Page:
Relatives of people who died in the Twin Towers and the Pentagon during the 9/11 attacks picketed the White House on Tuesday demanding that President Barack Obama sign a bill that passed both chambers of Congress without opposition.
For investment manager Bruce Salvog, running late to his meeting in lower Manhattan on Sept. 11, 2001 saved him. “Another five minutes, and I wouldn’t be here talking with you,” said Salvog, who was 53 on that day and who now splits time between homes in Bend, Ore., and Palm Desert, Calif.
Governor Andrew M. Cuomo today signed legislation to extend the period for workers and volunteers seeking lost wage and medical benefits as a result of their involvement in the September 11th rescue, recovery and clean-up operations.
When discussing the tragedy that was September 11, 2001, many people speak of the people who died, who perished while working for Cantor Fitzgerald in the twin towers, who died on a plane that crashed into the twin towers or in a Pennsylvania field, the hundreds of firefighters who lost their liv
A New Canaan woman who lost her son on Sept. 11 founded a nonprofit organization to help families deal with tragedy. Mary Fetchet's son, Brad, worked on the 89th floor of the South Tower. Brad was 24 years old when he died and was a graduate of New Canaan High School and Bucknell University.
Defying a veto threat from the Obama administration, the House of Representatives Friday passed by voice vote a bill that would allow terror victims of the attacks on September 11, 2001 to sue Saudi Arabia. The Senate passed the measure by voice vote in May.
“Where were you on the morning of 9/11?” It’s a question most everyone has been asked. Helaina Hovitz was attending her second day of class at I.S. 89, a middle school just three blocks away from the World Trade Center in lower Manhattan.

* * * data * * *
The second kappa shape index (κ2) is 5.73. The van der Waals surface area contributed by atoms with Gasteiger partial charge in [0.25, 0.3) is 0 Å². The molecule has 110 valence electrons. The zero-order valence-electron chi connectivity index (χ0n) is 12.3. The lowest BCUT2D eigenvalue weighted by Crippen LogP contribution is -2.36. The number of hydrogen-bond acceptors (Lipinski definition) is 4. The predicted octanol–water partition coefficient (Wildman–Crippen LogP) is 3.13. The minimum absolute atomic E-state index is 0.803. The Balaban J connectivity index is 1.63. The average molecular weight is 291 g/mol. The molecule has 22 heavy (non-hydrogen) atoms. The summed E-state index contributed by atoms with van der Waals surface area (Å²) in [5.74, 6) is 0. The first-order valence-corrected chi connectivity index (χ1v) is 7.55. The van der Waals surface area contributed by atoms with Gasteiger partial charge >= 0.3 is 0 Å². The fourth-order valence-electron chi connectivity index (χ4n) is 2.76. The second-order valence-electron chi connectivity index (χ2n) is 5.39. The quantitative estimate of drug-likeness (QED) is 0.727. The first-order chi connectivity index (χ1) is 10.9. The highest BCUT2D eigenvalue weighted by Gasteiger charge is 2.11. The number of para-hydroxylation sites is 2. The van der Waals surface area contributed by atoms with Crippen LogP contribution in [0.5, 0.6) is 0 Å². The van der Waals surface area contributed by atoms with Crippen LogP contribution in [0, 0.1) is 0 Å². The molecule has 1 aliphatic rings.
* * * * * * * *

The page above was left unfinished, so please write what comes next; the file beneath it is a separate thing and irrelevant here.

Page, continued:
You flip on the TV to see the twin towers of the World Trade Center, both with massive plumes of smoke funneling out in front of the bright blue New York morning. Matt Lauer narrates, telegraphing both concern and, somehow, calm. The date is Sept. 11. The year: 2015. Or 2014. Or 2013.
When Placido Perez closes his eyes, he can still see the World Trade Center towers beneath him. On weekends, he would sometimes fly his red-and-white Cessna along the Hudson River, taking selfies with the towers in the background, stark against a cerulean sky.
New research published by the journal Alzheimer's & Dementia: Diagnosis, Assessment & Disease Monitoring confirms the connection between posttraumatic stress disorder (PTSD) and cognitive impairment - in this case, among those who helped with search, rescue and cleanup efforts following t
Here is a list of 60 detainees currently held at Guantánamo, and their status, as of Oct. 25, 2016. Clicking on the name will take you to a U.S.
For weeks after the Sept. 11 attacks, Oakwood's Bobby Zahn worked at Ground Zero helping bring electricity to recovery efforts. Nearly 15 years later and recently retired from Con Edison, Zahn has cancer and is one of thousands of New Yorkers navigating the federal Victim Compensation Fund.
It was a single snapshot. A tattered flash of color amid acres of toxic grey ash and twisted steel that blanketed Ground Zero of New York’s twin towers on September 11, 2001. A simple family photo, it showed a young woman smiling as she cradled a toddler in an embroidered red dress.
More than 5,400 Ground Zero responders and others who lived, worked or went to school near the fallen Twin Towers have come down with 9/11-linked cancers, a grim tally that has tripled in the past 2¹/₂ years.
Next month, New York Giants legend George Martin speaks at an event meant to continually support those affected by the September 11th tragedy. He is speaking at the 2nd annual Voices of September 11th charity golf outing on September 6th.
As I assume my responsibilities as Special Master for the September 11th Victim Compensation Fund (“VCF”), I do so with great humility and deep appreciation for the significant progress the VCF team has made under Sheila Birnbaum’s steady leadership since the passage of the Zadroga Act in 2010 an
Battlefield success against ISIS may produce more terrorism for the West, FBI Director James Comey warned this week.
Now sick and disabled from a rare kidney disease that he believes was caused by dust from the destroyed World Trade Center, he wants the Victim Compensation Fund created after the attacks to pay him for his losses, which may soon include the house in West Milford where he and his three children l
The pace and scope of the killing are dizzying. Some 300 members of families blown apart by bombs as they celebrated the end of Ramadan in Baghdad. Forty-nine dead at the Istanbul airport, 40 more in Afghanistan.
Every day for almost 15 years, Col. Rob Maness wondered about the badly-burned man he'd tried to keep conscious on a gurney after terrorists flew a 757 airliner into the Pentagon on Sept. 11, 2001. Did he make it? Was he still alive?